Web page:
The term balsamic means “that which relates to or contains balsam.” Balsam is an aromatic, resinous substance that is secreted from particular herbs and trees and used as a base for various medicinal preparations. Balsamic herbs help soothe and heal inflammation and have mild stimulant and expectorant properties. Some of the more aromatic varieties of balsam are used in perfumery.
- Myrrh (Commiphora myrrha)
- Pine Pitch (Pinus rigida)
- Balsam of Peru (Myroxylon pereirae)
- Yerba santa (Eriodictyon crassifolium)
- Absorption and tissue distribution of curcumin in rats
- Ann McIntyre (1995), The Complete Women’s Herbal
- David Hoffman (2013), Holistic Herbal: A Safe and Practical Guide to Making and Using Herbal Remedies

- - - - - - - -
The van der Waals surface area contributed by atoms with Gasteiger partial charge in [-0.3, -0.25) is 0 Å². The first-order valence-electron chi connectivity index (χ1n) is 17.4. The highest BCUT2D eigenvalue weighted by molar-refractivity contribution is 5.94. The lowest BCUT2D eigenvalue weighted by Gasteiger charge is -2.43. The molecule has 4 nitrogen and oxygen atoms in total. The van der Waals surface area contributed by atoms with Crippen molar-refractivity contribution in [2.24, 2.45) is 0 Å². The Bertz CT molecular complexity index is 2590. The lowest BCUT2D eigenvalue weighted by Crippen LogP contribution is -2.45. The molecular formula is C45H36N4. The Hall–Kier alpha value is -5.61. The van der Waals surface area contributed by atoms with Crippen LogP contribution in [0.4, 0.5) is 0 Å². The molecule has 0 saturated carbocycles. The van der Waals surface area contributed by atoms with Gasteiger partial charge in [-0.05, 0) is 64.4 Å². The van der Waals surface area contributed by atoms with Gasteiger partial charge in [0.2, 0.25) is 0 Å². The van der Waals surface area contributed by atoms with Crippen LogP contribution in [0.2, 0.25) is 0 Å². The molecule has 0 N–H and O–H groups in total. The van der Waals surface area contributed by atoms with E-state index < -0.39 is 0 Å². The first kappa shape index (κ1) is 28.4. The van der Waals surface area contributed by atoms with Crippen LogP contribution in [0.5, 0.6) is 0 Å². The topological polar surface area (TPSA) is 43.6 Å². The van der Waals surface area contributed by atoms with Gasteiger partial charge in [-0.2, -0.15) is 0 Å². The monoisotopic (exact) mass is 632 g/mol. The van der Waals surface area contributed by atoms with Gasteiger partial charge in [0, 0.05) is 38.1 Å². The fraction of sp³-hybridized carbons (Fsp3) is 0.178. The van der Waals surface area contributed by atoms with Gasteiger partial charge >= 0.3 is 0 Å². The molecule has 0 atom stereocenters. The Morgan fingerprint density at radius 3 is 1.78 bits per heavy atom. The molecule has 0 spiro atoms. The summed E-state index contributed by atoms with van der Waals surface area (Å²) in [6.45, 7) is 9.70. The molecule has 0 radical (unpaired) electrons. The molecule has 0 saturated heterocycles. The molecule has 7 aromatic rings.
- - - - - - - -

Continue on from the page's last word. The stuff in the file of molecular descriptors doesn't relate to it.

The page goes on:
- Food Science and Nutrition, 2012. Bioavailability of Micronutrients from Plant Foods: An Update
- Journal of Agricultural & Food Chemistry, 2008. Influence of food acidulants and antioxidant spices on the bioaccessibility of beta-carotene from selected vegetables
- Pharmacokinetics: Bioavailability; University of Lausanne.
- Rosemary Gladstar (2014), Herbs for Common Ailments: How to Make and Use Herbal Remedies for Home Health Care
- Varro E. Tyler, Herbs Affecting the Central Nervous System